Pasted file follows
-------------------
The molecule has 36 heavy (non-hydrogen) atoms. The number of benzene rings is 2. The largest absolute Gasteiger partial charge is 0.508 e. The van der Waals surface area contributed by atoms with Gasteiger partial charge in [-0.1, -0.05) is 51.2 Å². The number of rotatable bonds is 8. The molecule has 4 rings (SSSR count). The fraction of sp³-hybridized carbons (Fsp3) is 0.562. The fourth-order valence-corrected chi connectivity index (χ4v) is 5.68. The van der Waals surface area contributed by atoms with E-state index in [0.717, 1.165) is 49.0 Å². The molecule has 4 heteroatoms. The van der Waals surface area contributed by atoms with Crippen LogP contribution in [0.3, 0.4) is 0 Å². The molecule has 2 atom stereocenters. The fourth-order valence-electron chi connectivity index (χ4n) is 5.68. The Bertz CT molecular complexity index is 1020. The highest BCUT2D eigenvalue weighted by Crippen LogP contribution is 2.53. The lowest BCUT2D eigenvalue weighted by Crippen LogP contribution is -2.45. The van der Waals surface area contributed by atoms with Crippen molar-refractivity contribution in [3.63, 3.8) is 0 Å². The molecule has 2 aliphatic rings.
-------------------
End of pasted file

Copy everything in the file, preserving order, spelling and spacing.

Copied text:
The molecule has 36 heavy (non-hydrogen) atoms. The number of benzene rings is 2. The largest absolute Gasteiger partial charge is 0.508 e. The van der Waals surface area contributed by atoms with Gasteiger partial charge in [-0.1, -0.05) is 51.2 Å². The number of rotatable bonds is 8. The molecule has 4 rings (SSSR count). The fraction of sp³-hybridized carbons (Fsp3) is 0.562. The fourth-order valence-corrected chi connectivity index (χ4v) is 5.68. The van der Waals surface area contributed by atoms with E-state index in [0.717, 1.165) is 49.0 Å². The molecule has 4 heteroatoms. The van der Waals surface area contributed by atoms with Crippen LogP contribution in [0.3, 0.4) is 0 Å². The molecule has 2 atom stereocenters. The fourth-order valence-electron chi connectivity index (χ4n) is 5.68. The Bertz CT molecular complexity index is 1020. The highest BCUT2D eigenvalue weighted by Crippen LogP contribution is 2.53. The lowest BCUT2D eigenvalue weighted by Crippen LogP contribution is -2.45. The van der Waals surface area contributed by atoms with Crippen molar-refractivity contribution in [3.63, 3.8) is 0 Å². The molecule has 2 aliphatic rings.